The Language of Yoga: Part Three – Nourish Your Presence

The Language of Yoga: Part Three – Nourish Your Presence

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In my last two posts (Part One & Part Two), I started our conversation about the Language of Yoga with an exploration of what not to do and began illustrations and explanations for what we should do instead.

I introduced the first of the essential language skills for teaching yoga: Knowing the Basics of the Poses. I began to illustrate the important differences between active/passive language and direct/indirect language.

Today I’ll continue that exploration by talking about how you can Nourish Your Presence.

Nourish Your Presence

On a daily basis, and certainly before you walk into your classroom, you must Nourish Your Presence. I’ve been teaching yoga for more than 25 years. Things have changed. What teachers seem to expect of themselves, and what they perceive students are expecting from them, has also changed.

An example that comes to mind is spending time designing a sequence in advance and setting up a playlist.

These are new evolutions in the yoga community. Perhaps a decade or so old now, or maybe longer-standing, my awareness of this has increased over the past 10 years through open conversations with yoga teachers struggling to teach sustainably. I understand how we got where we are today. Yet, in the conversations I have with yoga teachers entering our 300-hour yoga therapy training program, what I hear from them about this is:

  • “It takes me hours to plan my class and set it to music.”
  • “I have to keep creating more interesting sequences to keep my students engaged and not bored.”
  • “All of this planning has become time consuming and I am afraid I am burning out on teaching.”
  • “I get anxious if I don’t have my sequence planned.”
  • “I feel pressured to design more intricate sequences interwoven with themes and poetry and purpose. But, while I’m doing it all, I don’t feel inspired. Instead I feel tired.”

With the celebration and integration of mindfulness into practically every aspect of modern life, what I recommend to teachers, in all stages of development as a teacher, is a daily nourishment of our Inner Presence through a simple 3-step mindfulness practice.

I also strongly recommend using this practice before you begin your class, as you teach your class, and as a template for integrating mindfulness into your class. This both lessens the internal pressure teachers seem to be feeling about teaching their classes and creates the learning atmosphere that reflects the ancient teachings of yogic wisdom.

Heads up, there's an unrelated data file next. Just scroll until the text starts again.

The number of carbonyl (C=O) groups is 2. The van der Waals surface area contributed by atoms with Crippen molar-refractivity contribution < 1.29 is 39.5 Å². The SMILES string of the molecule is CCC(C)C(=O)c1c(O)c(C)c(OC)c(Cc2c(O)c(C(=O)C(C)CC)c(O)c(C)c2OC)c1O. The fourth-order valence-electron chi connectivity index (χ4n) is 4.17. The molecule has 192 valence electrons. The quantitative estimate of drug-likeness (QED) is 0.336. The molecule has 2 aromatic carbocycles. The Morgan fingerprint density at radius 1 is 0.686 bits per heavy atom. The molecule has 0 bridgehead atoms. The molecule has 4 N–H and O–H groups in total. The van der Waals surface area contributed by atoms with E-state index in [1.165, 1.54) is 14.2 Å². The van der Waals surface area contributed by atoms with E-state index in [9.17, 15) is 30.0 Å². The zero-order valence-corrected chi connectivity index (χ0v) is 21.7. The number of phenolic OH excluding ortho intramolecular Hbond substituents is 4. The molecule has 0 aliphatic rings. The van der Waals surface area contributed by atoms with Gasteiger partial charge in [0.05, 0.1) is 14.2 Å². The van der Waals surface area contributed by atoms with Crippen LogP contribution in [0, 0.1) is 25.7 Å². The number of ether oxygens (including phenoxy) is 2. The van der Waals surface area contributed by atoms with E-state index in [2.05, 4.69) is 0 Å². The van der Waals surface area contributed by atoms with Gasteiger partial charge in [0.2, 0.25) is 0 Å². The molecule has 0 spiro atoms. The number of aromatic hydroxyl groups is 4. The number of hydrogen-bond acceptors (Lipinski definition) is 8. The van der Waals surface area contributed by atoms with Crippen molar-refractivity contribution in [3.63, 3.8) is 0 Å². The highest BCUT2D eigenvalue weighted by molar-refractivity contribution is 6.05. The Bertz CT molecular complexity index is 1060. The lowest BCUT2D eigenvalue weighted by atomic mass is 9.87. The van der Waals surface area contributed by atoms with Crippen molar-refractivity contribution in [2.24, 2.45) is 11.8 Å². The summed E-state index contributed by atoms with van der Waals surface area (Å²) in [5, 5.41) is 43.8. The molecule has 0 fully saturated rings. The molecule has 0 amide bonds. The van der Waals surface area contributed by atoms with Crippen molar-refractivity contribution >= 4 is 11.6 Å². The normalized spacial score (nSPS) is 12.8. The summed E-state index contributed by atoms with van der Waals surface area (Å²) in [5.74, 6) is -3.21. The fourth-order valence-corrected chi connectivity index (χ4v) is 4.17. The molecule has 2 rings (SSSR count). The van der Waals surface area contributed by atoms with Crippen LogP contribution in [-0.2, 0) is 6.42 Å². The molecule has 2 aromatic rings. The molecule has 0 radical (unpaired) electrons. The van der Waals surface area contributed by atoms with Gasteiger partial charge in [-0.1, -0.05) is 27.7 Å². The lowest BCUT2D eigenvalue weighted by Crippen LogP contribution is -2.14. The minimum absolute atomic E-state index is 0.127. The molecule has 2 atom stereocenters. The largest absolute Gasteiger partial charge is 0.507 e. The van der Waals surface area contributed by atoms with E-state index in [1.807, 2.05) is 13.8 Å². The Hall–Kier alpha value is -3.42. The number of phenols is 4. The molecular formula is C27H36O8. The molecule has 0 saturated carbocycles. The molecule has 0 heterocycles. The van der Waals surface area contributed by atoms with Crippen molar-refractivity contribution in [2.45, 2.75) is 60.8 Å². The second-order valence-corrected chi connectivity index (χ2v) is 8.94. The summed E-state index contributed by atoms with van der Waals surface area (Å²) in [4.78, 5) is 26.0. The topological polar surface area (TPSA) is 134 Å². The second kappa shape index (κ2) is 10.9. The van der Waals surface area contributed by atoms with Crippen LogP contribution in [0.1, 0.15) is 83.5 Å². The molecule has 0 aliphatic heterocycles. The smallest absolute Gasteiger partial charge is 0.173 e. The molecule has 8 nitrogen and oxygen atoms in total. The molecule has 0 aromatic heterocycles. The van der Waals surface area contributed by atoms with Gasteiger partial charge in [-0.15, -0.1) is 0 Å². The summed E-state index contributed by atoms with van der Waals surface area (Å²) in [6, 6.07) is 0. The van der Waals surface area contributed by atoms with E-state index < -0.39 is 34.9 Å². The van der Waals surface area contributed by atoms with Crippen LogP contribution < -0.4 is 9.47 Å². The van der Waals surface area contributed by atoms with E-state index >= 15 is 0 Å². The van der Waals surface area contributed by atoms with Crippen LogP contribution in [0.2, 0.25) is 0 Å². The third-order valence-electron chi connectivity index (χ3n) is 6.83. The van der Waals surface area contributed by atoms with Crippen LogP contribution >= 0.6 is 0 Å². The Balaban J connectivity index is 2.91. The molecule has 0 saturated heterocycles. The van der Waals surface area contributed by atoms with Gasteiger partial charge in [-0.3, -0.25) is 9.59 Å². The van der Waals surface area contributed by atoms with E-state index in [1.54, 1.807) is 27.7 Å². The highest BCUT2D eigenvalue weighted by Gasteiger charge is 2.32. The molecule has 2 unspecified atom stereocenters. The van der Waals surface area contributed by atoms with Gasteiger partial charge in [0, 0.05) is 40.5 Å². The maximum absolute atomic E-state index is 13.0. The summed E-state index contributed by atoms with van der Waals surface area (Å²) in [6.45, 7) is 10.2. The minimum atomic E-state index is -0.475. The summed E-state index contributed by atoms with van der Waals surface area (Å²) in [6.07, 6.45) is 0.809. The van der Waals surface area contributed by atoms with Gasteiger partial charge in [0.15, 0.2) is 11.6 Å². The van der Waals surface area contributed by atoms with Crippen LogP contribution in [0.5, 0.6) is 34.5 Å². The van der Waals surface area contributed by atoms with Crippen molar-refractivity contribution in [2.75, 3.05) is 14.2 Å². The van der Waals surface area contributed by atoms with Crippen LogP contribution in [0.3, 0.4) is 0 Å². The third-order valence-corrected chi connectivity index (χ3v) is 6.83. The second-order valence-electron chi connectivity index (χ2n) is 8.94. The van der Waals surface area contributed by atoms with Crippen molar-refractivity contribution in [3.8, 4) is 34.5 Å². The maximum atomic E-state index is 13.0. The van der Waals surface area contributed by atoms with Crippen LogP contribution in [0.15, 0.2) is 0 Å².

When we feel less pressured to perform or to entertain our students, and when we’re truly trusting in the processes of the yogic teachings, the sense of self with which we walk into the classroom changes.

We get out of our own way. We also get out of the way of our students. We elicit fewer projections from them and we will project onto them less intensely as well!

Get In Your GAP: Get Grounded, Pay Attention, Become Present

  • Get Grounded: Choose an object on which to rest (and re-direct) your mind. Get grounded on an actual experience in the present moment (not the narrative you are telling yourself about the present moment, nor the story you have running in your head about yourself as a person or a yoga teacher). This might be the feeling of your feet on the ground, or the sensations of your hand holding your phone as you read this blog, or the temperature of the air coming and going through your nostrils as your body breathes you. In the yoga sutras, Patanjali recommends choosing an object for your attention, single-pointed focus. Choosing is the first step to getting grounded in the here and now.
  • Pay Attention: If your mind is like the average wandering mind of modern (and ancient) people, you’ll need to wield your attention. You’ll need to intermittently, yet kindly and consistently bring your attention back to this object. Dharana is the sixth limb of yoga and refers to the art of developing and sustaining concentration. This is a non-judgmental, non-evaluative, non-critical observation.
  • Become Present: By repeating steps 1 and 2, you will cultivate mindful presence. Your brain will actually undergo both neurological and biochemical shifts toward your Inner Presence, also called your ventral vagal parasympathetic hum.

Practicing this on a daily basis, many times a day, in place of designing your sequences and setting up your playlists will develop your presence, a gateway to your abilities for being in direct relationship with your students, as they are, in front of you. As you hone your intuition about what’s needed in their poses, but more importantly in their practices*, this process will provide you with the inner sanctuary with you’ll teach without getting tired.